R (SL) v City of Westminster  EWCA Civ 954 (Laws, Richards and Rimer LJJ): the Court of Appeal held that SL, a failed asylum-seeker, had been entitled to residential accommodation, on the basis that he suffered from PTSD and depression and required weekly monitoring by his care co-ordinator as well as some help by voluntary sector counselling groups and a befriender. The Court held that this amounted to the provision of “care and attention” for the purposes of section 21 of the National Assistance Act 1948: “It is to be noted that care and attention within the subsection is not limited to acts done by the local authority’s employees or agents. And …… the subsection does not envisage any particular intensity of support in order to constitute care and attention”. This care and attention was not “otherwise available”, otherwise than by the provision of residential accommodation, because “care and attention is not “otherwise available” unless it would be reasonably practicable and efficacious to supply it without the provision of accommodation”: “it would, as Mr Knafler submitted (skeleton argument paragraph 30), be absurd to provide a programme of assistance and support through a care co-ordinator “without also providing the obviously necessary basis of stable accommodation””. Stephen Knafler QC appeared for the appellant. Adrian Berry made written submissions on behalf of The Medical Foundation.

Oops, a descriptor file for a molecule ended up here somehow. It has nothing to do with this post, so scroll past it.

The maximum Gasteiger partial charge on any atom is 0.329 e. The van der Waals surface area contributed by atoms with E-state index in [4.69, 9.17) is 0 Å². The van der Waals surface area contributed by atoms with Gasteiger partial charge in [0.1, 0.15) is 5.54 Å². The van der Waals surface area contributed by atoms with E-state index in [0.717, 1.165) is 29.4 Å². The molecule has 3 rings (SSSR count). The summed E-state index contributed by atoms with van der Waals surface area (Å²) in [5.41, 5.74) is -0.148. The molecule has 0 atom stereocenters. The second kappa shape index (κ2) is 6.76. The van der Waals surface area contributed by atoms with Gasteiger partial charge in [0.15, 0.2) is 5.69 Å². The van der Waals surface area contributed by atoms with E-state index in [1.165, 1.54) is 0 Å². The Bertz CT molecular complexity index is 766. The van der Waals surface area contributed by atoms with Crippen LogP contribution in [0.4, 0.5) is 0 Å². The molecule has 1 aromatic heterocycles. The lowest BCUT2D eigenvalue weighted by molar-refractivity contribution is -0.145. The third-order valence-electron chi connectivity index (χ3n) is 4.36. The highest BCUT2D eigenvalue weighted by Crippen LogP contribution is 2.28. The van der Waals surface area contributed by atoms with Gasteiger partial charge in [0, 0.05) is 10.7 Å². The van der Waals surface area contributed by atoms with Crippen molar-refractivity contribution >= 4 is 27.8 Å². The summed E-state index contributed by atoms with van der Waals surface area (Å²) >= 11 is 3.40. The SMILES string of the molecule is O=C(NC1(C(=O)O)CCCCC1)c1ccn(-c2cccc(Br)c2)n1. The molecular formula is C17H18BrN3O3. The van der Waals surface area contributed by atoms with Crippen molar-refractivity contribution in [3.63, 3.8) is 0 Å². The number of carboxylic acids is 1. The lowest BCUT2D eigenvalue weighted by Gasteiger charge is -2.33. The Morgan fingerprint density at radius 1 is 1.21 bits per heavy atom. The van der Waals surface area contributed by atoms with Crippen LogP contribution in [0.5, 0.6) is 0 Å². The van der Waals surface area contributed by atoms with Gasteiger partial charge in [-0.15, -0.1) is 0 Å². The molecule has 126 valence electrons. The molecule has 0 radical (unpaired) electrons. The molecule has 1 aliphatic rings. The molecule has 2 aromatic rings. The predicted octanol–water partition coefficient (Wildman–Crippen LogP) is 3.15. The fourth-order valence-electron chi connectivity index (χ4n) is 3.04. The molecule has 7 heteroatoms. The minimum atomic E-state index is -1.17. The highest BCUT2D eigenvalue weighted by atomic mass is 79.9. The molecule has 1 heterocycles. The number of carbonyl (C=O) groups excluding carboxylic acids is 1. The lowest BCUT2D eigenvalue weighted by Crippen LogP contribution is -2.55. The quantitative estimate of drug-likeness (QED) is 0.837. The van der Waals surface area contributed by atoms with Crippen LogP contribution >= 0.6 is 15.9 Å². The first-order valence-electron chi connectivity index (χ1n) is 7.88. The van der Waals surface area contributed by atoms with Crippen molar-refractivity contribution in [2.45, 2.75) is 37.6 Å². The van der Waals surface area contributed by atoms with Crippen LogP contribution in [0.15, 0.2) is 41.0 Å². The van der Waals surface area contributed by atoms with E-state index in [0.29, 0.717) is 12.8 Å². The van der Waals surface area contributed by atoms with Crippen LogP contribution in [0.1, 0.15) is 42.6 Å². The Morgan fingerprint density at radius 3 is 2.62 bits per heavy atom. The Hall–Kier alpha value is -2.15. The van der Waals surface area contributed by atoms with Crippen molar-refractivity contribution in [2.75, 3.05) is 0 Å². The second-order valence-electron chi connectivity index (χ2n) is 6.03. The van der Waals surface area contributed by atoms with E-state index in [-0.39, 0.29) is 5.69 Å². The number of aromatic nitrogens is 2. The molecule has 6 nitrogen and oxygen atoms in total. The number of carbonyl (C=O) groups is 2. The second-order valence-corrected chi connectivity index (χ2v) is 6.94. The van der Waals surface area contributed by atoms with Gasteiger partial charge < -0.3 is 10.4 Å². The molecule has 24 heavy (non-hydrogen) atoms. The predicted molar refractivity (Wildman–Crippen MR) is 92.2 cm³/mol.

R (AN) v Secretary of State for the Home Department; R (FA) v Secretary of State for the Home Department, extempore judgment 27/7/2011 (Mitting J): The linked representative claims challenged the SSHD's conduct of illegal entry interviews at port on unaccompanied asylum seeking children in circumstances where they are not afforded procedural and substantive safeguards under the Immigration Rules owed to children claiming asylum in the UK. In FA's case, the interview delved into the substance of his asylum claim. Other children's evidence (18 in total) were filed in these claims and the Judge agreed that they show the same pattern of questions asked which delved into the substance of the children's asylum claims. The interviews were subsequently relied upon by the SSHD to make adverse findings of credibility against the unaccompanied children and to consequentially form the basis for rejecting their asylum claim and / or further leave to remain. The Court held that in circumstances where the child claims asylum directly or intimates a claim for asylum, questioning should stop in respect of that topic on immediate effect. Interviews which went beyond the registration of an asylum claim into the substance fall within the remit of Immigration Rules 352 and 352ZA, which afford specific safeguards to children in processing their asylum claims. The children were lawfully detained under the SSHD's powers to detain as their means of arrival, concealed in the back of a refrigerated lorry constituted the most exceptional circumstances and the purpose as the SSHD explained was to allow them to recover before carrying out an interview in respect of them.